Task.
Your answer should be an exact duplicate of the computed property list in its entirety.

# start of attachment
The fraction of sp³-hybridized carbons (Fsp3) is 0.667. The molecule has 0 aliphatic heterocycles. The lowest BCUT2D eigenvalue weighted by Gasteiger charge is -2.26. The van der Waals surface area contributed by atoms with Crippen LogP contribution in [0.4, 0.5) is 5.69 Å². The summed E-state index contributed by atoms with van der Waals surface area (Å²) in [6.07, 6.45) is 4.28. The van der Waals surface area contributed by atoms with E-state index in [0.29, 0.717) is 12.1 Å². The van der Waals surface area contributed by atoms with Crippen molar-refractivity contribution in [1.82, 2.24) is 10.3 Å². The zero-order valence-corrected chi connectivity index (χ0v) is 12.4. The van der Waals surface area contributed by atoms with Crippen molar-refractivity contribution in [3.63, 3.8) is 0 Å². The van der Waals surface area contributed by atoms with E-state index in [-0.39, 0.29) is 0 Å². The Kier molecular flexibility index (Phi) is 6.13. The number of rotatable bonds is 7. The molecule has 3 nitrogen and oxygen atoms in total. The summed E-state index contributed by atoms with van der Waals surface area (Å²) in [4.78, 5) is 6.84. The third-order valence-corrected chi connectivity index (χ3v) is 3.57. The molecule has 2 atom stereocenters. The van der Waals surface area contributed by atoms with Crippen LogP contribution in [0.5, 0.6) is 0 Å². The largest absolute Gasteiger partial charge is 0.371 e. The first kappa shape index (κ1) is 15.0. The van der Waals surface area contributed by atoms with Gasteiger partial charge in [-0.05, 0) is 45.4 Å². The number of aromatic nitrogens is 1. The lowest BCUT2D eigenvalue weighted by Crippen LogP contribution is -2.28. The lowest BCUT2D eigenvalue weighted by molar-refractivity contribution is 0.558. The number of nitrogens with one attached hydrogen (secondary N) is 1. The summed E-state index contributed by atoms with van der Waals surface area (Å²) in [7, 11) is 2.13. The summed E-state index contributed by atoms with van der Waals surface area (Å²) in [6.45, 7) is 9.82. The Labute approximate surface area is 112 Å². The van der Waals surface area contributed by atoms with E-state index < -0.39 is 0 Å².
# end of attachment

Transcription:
The fraction of sp³-hybridized carbons (Fsp3) is 0.667. The molecule has 0 aliphatic heterocycles. The lowest BCUT2D eigenvalue weighted by Gasteiger charge is -2.26. The van der Waals surface area contributed by atoms with Crippen LogP contribution in [0.4, 0.5) is 5.69 Å². The summed E-state index contributed by atoms with van der Waals surface area (Å²) in [6.07, 6.45) is 4.28. The van der Waals surface area contributed by atoms with E-state index in [0.29, 0.717) is 12.1 Å². The van der Waals surface area contributed by atoms with Crippen molar-refractivity contribution in [1.82, 2.24) is 10.3 Å². The zero-order valence-corrected chi connectivity index (χ0v) is 12.4. The van der Waals surface area contributed by atoms with Crippen molar-refractivity contribution in [3.63, 3.8) is 0 Å². The van der Waals surface area contributed by atoms with E-state index in [-0.39, 0.29) is 0 Å². The Kier molecular flexibility index (Phi) is 6.13. The number of rotatable bonds is 7. The molecule has 3 nitrogen and oxygen atoms in total. The summed E-state index contributed by atoms with van der Waals surface area (Å²) in [4.78, 5) is 6.84. The third-order valence-corrected chi connectivity index (χ3v) is 3.57. The molecule has 2 atom stereocenters. The van der Waals surface area contributed by atoms with Crippen LogP contribution in [0.5, 0.6) is 0 Å². The largest absolute Gasteiger partial charge is 0.371 e. The first kappa shape index (κ1) is 15.0. The van der Waals surface area contributed by atoms with Gasteiger partial charge in [-0.05, 0) is 45.4 Å². The number of aromatic nitrogens is 1. The lowest BCUT2D eigenvalue weighted by Crippen LogP contribution is -2.28. The lowest BCUT2D eigenvalue weighted by molar-refractivity contribution is 0.558. The number of nitrogens with one attached hydrogen (secondary N) is 1. The summed E-state index contributed by atoms with van der Waals surface area (Å²) in [7, 11) is 2.13. The summed E-state index contributed by atoms with van der Waals surface area (Å²) in [6.45, 7) is 9.82. The Labute approximate surface area is 112 Å². The van der Waals surface area contributed by atoms with E-state index < -0.39 is 0 Å².